8K Ecosystem Is Ready For Implementation

The HyperDeck Extreme 8K HDR in use with zhibo.tv, a Beijing-based company that specializes in streaming sports programs. (Image credit: Blackmagic)

This story comes from the NAB Show Daily Special Edition

The realization of an 8K ecosystem, from acquisition to display, is still off in the distance, pushed a bit further that way with the delay of the 2020 Olympic Games, which was to mark the launch of NHK’s entry into broadcasting imagery at that resolution.

Regardless, some specialty content is already being shot, posted and displayed at 8K and many facets of the industry—acquisition, post, delivery—have been gearing up for the eventuality of an ecosystem involving digital imagery containing four times the image data per frame as is found in the 4K equivalent.


Blackmagic Design has been introducing 8K capabilities into products lines since 2017 and will likely introduce more products this year. The company has also brought out tools for use in live production in anticipation of the next Olympic Games and NHK’s commitment to 8K broadcast.

“We’ve accepted the growth of the file sizes and developed products in anticipation of that need,” said Bob Caniglia, Blackmagic Design’s director of sales operations for North America, who points out that they offer existing products that can record and playback 8K and switch live with a 10-input 8K switcher, as well as monitoring devices to convert quad 12-gig SDI to quad HDMI to feed 8K HDMI displays.

Pointing to the company’s 8K Decklink video cards for 8K-out, he said “We’ve introduced 4K capability over previous generations to accommodate both 4K and HD [workflows] so there was a growth path from HD to 4K. Now we’re doing the same for 4K and 8K,” he explained.

Blackmagic, he said, has worked to accommodate “the significant growth of file sizes in our development process because we anticipate an increasing need for 8K products.”


Red Digital Cinema has enabled true 8K image capture since the release of their Red Weapon 8K sensor in 2015. “We did something similar with 4K in 2007,” said Dan Duran, Red’s post production/workflow specialist. “Some people asked why. ‘Everyone is mastering in 1080 or 2K. There are no 4K TVs.’ Well, I don’t think you can even buy a 1080 TV today and you can go to a store and buy an 8K TV right now so it’s a similar concept.”

4K obviously has taken off as a home display format but, Duran added, many productions made use of the advantages of shooting in 4K even for content that was posted and delivered in 1080.

“It is always part of the equation of what people want from resolution, dynamic range and noise floor,” which translates even to down-sampled imagery. So when it comes down to it, he said, “people aren’t viewing 8K right now at home or in a theatre, but we still see productions using our 8K cameras and then mastering in 4K or 2K. By super sampling, you have smaller pixels, cleaner image, more detail.”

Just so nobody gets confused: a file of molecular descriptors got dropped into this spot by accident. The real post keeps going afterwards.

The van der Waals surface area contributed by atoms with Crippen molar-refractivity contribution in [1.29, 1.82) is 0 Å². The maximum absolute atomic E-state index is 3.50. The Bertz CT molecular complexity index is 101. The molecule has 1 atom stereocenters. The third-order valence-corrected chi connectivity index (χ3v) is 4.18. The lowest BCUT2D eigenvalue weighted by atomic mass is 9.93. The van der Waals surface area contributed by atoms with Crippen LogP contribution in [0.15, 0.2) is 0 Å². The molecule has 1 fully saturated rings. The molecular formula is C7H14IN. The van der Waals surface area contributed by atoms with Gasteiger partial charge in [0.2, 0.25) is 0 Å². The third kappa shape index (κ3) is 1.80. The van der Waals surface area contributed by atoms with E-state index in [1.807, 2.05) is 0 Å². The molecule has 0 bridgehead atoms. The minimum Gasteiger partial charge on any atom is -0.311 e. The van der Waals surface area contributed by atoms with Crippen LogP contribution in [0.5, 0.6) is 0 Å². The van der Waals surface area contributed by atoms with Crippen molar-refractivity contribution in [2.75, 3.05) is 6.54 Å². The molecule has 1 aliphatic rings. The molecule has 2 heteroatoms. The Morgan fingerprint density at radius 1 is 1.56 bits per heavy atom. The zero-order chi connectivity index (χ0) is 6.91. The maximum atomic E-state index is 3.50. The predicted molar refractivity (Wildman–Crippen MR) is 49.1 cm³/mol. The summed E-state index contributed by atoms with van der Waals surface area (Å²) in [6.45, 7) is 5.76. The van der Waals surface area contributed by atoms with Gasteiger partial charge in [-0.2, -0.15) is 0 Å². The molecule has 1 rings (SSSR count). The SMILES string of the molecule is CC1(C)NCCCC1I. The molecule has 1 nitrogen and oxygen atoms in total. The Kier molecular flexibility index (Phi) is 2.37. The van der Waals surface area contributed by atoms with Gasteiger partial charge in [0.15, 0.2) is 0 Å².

This is perhaps even truer in VFX plate photography, where imagery can undergo the most post processing.

“Visual effects artists want to start with the highest quality possible,” he explained. “It’s a lot easier to add [noise] than remove it. They aren’t finishing in 8K at this point, but you have the improved noise floor and greater detail and you can blow the [images] up or shrink them down with better results than if you shot at 4K or 2K.”


Chief Color Scientist John Quartel of Company 3, a post-production company with multiple facilities that offer DI (Digital Intermediate) finishing, VFX and other services for feature film, episodic TV, commercials and music videos, explained that while there is little demand currently for 8K delivery, the company is ready to quickly scale up when that does happen.


The creation of true 8K content, from shoot to display, is currently the domain of specialty production for large- venue sports, concerts and billboards, but wider use in the entertainment industry is very likely imminent. For anybody involved in content creation, it’s important to see how major stakeholders in an 8K future are preparing.

“The tools to ingest, process, edit, color, composite and the rest are in place right now,” he said. “The only issues involve the upgrade in storage and bandwidth, and those become less constraining as the technology improves.

“There is nothing fundamentally difficult about working with 8K for DI work,” Quartel said. “Visual effects can be more resolution-restrictive due to factors of render times and storage costs, which is why many studios are still requesting 2K VFX even for features finishing at 4K.”

Fundamentally, he added, the infrastructure for 8K finishing is essentially ready and the only issues would be those that always accompany scaling up to accommodate an increase in the amount of data that would need to be moved and stored among their locations.